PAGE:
Charlotte Criminal Lawyer Brad Smith answers the question: “Can I be arrested without evidence against me?”
Anyone who has been watching the news recently has likely come across a number of stories about problems associated with the police. The Black Lives Matter movement grew after a number of African-Americans were injured or killed by police officers engaged in questionable behavior. Even putting aside these most tragic cases, many agree that aggressive policing tactics have caused problems that our society must now address as many people feel victimized by those who are meant to protect and serve.
One woman, Rachel Harmon, a law professor from the University of Virginia, recently published an interesting article in the Michigan Law Review titled “Why Arrest?”. The piece discusses the issues of overly aggressive policing and recommends one unusual strategy for reducing the problem: reduce the number of arrests. According to Harmon, the tremendous number of arrests that take place in the U.S. is itself a problem and encourages other issues, such as police misconduct, excessive force and damage to the already strained relationships between law enforcement and various communities.
The first issue worth exploring is why having fewer arrests is a good thing, what makes us believe that fewer arrests equates with a more functional criminal justice system? According to Harmon, arrests are very harmful events, not only for suspects, but also for their families, the officers responsible for the arrest and the communities that must pay for them. The suspects can be injured in the process of being apprehended, families are torn apart and are often very negatively impacted financially, the officers are put in harm’s way and the communities are responsible for footing the mounting bill of incarcerating thousands of individuals.
According to Harmon, despite these many costs, no one really thinks through whether arrests are actually necessary. An arrest should be a tool of the criminal justice system, not a goal. Harmon points out that no one talks about whether arrests as a general idea are good or essential to public safety. We have all collectively assumed they’re necessary and left the subject alone. Harmon says that with more than 12 million people being arrested across the U.S. each year, it’s high time to revisit the issue.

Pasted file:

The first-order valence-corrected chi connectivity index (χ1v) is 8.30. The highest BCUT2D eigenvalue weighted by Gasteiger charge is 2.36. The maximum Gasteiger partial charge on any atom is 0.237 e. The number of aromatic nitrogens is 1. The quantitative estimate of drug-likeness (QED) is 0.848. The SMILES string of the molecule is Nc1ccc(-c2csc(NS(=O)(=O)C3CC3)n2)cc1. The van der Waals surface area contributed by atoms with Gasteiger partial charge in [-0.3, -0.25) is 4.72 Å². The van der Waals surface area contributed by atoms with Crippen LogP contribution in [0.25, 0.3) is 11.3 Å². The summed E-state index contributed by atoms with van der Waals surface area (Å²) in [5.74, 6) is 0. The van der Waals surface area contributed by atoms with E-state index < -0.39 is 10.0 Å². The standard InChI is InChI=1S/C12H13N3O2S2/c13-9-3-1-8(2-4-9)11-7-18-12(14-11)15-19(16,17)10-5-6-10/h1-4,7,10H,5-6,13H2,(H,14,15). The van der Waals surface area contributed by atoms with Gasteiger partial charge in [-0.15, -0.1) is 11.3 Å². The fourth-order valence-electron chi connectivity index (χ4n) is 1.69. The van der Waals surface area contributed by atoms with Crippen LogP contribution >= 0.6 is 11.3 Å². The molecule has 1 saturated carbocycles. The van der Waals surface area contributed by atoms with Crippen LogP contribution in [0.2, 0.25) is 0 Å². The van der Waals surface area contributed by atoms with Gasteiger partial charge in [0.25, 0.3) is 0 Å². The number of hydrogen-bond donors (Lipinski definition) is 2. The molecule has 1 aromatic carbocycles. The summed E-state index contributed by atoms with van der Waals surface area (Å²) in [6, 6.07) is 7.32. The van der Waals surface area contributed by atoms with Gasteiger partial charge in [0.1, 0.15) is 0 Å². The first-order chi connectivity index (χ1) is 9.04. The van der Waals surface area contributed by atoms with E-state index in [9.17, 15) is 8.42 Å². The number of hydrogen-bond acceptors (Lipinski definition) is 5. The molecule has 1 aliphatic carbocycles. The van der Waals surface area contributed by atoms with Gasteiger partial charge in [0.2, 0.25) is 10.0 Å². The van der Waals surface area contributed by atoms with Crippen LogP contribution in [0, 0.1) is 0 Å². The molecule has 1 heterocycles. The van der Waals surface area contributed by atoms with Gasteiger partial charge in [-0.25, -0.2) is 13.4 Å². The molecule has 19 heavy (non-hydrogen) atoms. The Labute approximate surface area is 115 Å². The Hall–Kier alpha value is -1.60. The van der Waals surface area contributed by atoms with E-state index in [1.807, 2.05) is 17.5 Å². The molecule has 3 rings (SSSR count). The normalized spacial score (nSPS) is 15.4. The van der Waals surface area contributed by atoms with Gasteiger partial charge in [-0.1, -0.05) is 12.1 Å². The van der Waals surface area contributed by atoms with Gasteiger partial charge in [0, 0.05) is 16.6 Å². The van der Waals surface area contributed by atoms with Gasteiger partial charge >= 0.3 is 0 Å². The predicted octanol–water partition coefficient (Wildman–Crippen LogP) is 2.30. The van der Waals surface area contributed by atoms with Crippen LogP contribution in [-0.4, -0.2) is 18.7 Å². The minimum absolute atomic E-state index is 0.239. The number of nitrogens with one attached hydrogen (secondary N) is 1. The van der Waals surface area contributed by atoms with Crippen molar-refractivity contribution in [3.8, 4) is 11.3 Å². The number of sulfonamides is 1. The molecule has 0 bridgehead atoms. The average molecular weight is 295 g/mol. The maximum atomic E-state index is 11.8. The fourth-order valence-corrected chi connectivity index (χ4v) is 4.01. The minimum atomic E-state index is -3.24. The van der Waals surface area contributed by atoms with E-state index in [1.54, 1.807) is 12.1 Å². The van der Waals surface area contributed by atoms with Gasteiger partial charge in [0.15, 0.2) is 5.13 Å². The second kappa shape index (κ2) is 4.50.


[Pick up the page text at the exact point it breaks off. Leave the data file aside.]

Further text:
Even if we agree that arresting someone comes with a lot of downsides, personally and societally, what’s the alternative? According to Harmon, there are several options. The easiest solution to lowering the number of arrests is to increase the number of citations and summonses that are issued. Currently, citations and summonses are limited to only minor criminal infractions. By expanding this to include additional issues, you avoid having to arrest someone and take them to jail. Summons also do the same things that an arrest does. When people respond to a summons they have a bail hearing, are arraigned and go through a probable cause hearing. They also can be tried and convicted, just like someone who has been arrested. So why do we need the arrest?
Some people argue that the arrest is important for practical reasons, it takes people off the streets and makes sure they show up in court. Harmon notes that with today’s technology it’s much easier to find people who try and flee and much more difficult for someone to evade police (and warrants) than ever before. Others argue that arrests can be useful in stopping disruptive behavior, such as breaking up unruly crowds or removing someone who is drunk and disorderly. Even in these cases, Harmon says there are other solutions. Police could make more targeted, strategic arrests to prevent disorder. They can also employ proactive policing techniques to prevent the disorder from occurring in the first place. Those who are intoxicated could be moved to a different location other than jail, such as a homeless shelter or a detox facility.
Though no one believes that all arrests should stop, the broader question about whether it makes sense to continue arresting 12 million people every year is one that deserves serious reflection. There may not be a perfect solution to the problem, but that shouldn’t prevent us from considering new and different ideas to address what is clearly a troubling reality.
If you or someone you know has been charged with a crime, please contact the experienced criminal defense attorneys at Arnold & Smith, PLLC. Our attorneys stand at the ready to defend you against state or federal charges. Please contact Arnold & Smith, PLLC today at (704) 370-2828 or find additional resources here.
About the Author
Brad Smith is a Managing Member of Arnold & Smith, PLLC, where he focuses on the areas of criminal defense, DUI / DWI defense and traffic defense.
Mr. Smith was born and raised in Charlotte. He began his legal career as an Assistant District Attorney before entering private practice in 2006.
In his free time, Mr. Smith enjoys traveling, boating, golf, hiking and spending time with his wife and three children.
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